Sue Alexander receiving her RI Rotarian Spouse/Partner Service Award from District Governor Erwin Biemel

DG Erwin presenting Sue with her RI Award

THE ROTARIAN SPOUSE/PARTNER AWARD

Rotary District 9465 Governor Erwin Biemel presented the Rotary International Rotarian Spouse/Partner Service Award to District 9465 Nominee Sue Alexander of the Rotary Club of Ascot at district changeover on 5 July 2014.

The award citation reads as follows:

The Rotarian Spouse/Partner Service Award recognizes spouses
and partners of Rotarians who have demonstrated exemplary
humanitarian service through Rotary.

Only up to 100 awards are issued annually by Rotary International.
Recipients will be selected by an officer appointed by the RI
president.

Candidates will be considered based solely on the humanitarian service they have rendered through Rotary,  with an emphasis on personal volunteer efforts and active involvement in helping others.

An individual may receive the award only once.

Awardee:  Sue Alexander – Ascot Rotary Club

Sue is married to Ron Alexander of the Ascot Rotary Club.

As a nurse midwife, Sue has always had a strong desire for caring and a passion for immunisation of children to keep them disease free and healthy. With this in mind, Sue joined a Rotary Team to visit India on a rapid 5- day trip during 2008 for a National Immunisation Day where she sat in a small open Indian Temple for many hours of pouring rain and in very wet socks, vaccinating many impoverished Indian children.

Sue had won a national nursing award for Immunisation Best Practices during 2009, choosing not to spend the $5000 award on herself but to travel to a remote mountain location in Timor Leste to work during her annual leave of three weeks.

What she found at the end of long flights and a rugged treacherous 3 hour road trip was a very basic medical clinic and accommodation complete with meals cooked outside over an open fire, electricity available for only 6 hours late evening, a scarce water supply and cold showers when water available.

The clinic proved an amazing experience that tested Sue’s nursing experience, resilience and ability to adapt to caring for very ill people with the minimum of medical equipment.

On occasions Sue managed life threatening illnesses without a doctor and relying on an interpreter.

Sue returned independently during 2010, 2011, twice during 2012 and again late 2013 to the remote village of Eraulo of subsistence people who make up the clinic catchment population of 8000.

The community has inherent health burdens of impoverishment, lack of education, lack of water, lack of sanitation, malnutrition, and high maternal and infant morbidity and mortality rates and preventable diseases such as ,gastro-enteritis, tuberculosis, malaria and common childhood diseases.

With encouragement from her Rotarian husband and family to continue her mission and then through the Rotary Club of Ascot, Sue successfully achieved three Rotary Grants to help in her venture to improve facilities and equipment in the clinic.

With two District Simplified Grants and a Foundation Grant Sue
has obtained quotes, purchased and organised transport, even
purchasing the Infant Warmer from Vietnam, which is no small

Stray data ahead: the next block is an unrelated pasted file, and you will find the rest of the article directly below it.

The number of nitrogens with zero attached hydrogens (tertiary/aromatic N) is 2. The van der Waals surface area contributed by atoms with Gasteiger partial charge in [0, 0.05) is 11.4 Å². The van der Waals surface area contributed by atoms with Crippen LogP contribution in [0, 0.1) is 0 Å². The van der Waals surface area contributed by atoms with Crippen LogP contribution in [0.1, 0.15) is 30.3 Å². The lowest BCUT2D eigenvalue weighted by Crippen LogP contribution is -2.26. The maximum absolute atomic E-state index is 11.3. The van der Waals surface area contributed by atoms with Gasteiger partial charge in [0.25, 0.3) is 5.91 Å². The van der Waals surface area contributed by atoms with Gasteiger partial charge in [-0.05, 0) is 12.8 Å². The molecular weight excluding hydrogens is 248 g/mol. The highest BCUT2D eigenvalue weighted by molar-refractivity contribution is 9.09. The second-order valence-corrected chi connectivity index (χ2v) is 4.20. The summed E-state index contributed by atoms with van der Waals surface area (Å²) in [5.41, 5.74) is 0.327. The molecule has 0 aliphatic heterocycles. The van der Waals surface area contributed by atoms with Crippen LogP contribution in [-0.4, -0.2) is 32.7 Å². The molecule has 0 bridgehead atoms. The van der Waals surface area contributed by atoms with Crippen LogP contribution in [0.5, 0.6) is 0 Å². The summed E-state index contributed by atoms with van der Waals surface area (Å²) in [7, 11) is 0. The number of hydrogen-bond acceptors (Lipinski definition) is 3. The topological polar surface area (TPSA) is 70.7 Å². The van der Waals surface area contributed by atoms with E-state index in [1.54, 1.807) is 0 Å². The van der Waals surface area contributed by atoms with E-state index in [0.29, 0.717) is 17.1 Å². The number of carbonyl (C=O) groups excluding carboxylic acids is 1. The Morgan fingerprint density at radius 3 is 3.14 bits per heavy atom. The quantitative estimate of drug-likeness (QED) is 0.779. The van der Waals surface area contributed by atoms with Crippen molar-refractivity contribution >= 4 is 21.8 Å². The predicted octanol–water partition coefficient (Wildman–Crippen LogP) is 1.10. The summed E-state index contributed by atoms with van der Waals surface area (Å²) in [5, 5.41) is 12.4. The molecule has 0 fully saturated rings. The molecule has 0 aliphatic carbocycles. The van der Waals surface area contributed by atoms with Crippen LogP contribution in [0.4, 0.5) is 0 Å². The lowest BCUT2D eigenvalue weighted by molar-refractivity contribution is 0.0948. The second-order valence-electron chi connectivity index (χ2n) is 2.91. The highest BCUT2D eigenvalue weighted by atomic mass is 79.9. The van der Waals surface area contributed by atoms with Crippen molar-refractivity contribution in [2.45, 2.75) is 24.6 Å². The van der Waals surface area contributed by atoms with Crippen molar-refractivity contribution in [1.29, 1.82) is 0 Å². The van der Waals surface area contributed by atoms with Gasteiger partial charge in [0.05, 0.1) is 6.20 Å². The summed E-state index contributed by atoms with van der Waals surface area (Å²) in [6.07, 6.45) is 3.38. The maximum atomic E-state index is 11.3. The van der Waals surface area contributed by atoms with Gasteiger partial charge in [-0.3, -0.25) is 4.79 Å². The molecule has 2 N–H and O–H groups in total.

feat.

Equipment that Sue has purchased includes a medical trolley,
paediatric oxygen, resuscitation equipment, examination light and
the Infant Radiant Warmer all for the birth room. A second exam
light, adult oxygen equipment, a pulse oximeter, an auroscope/
ophthalmoscope have found plenty of use in the treatment room
along with new storage units, now organised and labelled by
Sue on her visits which not only helps her but the nurse, health
workers and other volunteer nurses or doctors who visit and who
the clinic is reliant upon for much needed support.

Sue obtained a second hand ECG machine from a Perth medical
practice and despite it’s heaviness, carried it by hand to East Timor.
Sue spent months negotiating with a maternity hospital in Darwin
and then with its Health Department for release of a good quality
‘excess to requirement’ birth-bed to replace the ancient rusted
model. This birth bed arrived during her 2012 visit so Sue was able
to help assemble and offer education on its use and maintenance.
Offering general nursing education to the health workers on
topics like infection .control, instrument care and sterilising, basic
wound care and even English, all done with the help of one health
worker as an interpreter has been an integral role undertaken on
these annual visits to improve local skills and independence.

Sue has seen and managed many medical diseases and
emergencies, not encountered routinely in Australia and spent
long demanding days but has never faltered in her desire to help
the clinic.

During her 2011 visit Sue sat down with the Community leader
and village elders to discuss a possible Rotary -aided water project and then from a hot humid Dili hotel on her last night she sat down and penned a proposal to the RC of Ascot. That proposal was not just accepted but the project completed and a second water project is in its final stages to give the gift of water to very many villagers.

This has all happened because of Sue’s humanitarian contributions to her beloved Timorese community.

Sue is a most worthy recipient of The Rotarian Spouse/ Partner Service Award and the first recipient of this citation in D9465.

She will join a distinguished list of previous recipients on the Rotary International register of awardees.